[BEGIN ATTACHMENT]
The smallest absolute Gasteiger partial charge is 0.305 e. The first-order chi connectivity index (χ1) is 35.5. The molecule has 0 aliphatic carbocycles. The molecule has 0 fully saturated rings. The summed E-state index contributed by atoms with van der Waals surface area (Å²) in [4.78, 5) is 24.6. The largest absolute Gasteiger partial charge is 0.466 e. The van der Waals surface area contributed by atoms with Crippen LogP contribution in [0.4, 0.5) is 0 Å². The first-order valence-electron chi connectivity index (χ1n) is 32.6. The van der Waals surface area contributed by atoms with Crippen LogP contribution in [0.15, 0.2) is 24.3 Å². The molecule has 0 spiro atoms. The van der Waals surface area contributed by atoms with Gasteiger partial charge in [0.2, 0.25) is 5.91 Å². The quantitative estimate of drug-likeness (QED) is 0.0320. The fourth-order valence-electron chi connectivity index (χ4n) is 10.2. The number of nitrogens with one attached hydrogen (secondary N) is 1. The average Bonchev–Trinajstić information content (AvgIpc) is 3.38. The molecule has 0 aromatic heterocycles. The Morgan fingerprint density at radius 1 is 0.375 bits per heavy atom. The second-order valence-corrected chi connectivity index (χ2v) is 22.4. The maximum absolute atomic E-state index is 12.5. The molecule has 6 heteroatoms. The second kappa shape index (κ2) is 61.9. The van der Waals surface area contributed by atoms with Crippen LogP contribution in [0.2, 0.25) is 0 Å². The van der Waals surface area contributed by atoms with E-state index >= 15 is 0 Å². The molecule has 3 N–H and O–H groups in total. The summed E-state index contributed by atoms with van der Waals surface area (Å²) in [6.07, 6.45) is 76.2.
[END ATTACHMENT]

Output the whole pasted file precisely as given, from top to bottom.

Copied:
The smallest absolute Gasteiger partial charge is 0.305 e. The first-order chi connectivity index (χ1) is 35.5. The molecule has 0 aliphatic carbocycles. The molecule has 0 fully saturated rings. The summed E-state index contributed by atoms with van der Waals surface area (Å²) in [4.78, 5) is 24.6. The largest absolute Gasteiger partial charge is 0.466 e. The van der Waals surface area contributed by atoms with Crippen LogP contribution in [0.4, 0.5) is 0 Å². The first-order valence-electron chi connectivity index (χ1n) is 32.6. The van der Waals surface area contributed by atoms with Crippen LogP contribution in [0.15, 0.2) is 24.3 Å². The molecule has 0 spiro atoms. The van der Waals surface area contributed by atoms with Gasteiger partial charge in [0.2, 0.25) is 5.91 Å². The quantitative estimate of drug-likeness (QED) is 0.0320. The fourth-order valence-electron chi connectivity index (χ4n) is 10.2. The number of nitrogens with one attached hydrogen (secondary N) is 1. The average Bonchev–Trinajstić information content (AvgIpc) is 3.38. The molecule has 0 aromatic heterocycles. The Morgan fingerprint density at radius 1 is 0.375 bits per heavy atom. The second-order valence-corrected chi connectivity index (χ2v) is 22.4. The maximum absolute atomic E-state index is 12.5. The molecule has 6 heteroatoms. The second kappa shape index (κ2) is 61.9. The van der Waals surface area contributed by atoms with Crippen LogP contribution in [0.2, 0.25) is 0 Å². The van der Waals surface area contributed by atoms with E-state index >= 15 is 0 Å². The molecule has 3 N–H and O–H groups in total. The summed E-state index contributed by atoms with van der Waals surface area (Å²) in [6.07, 6.45) is 76.2.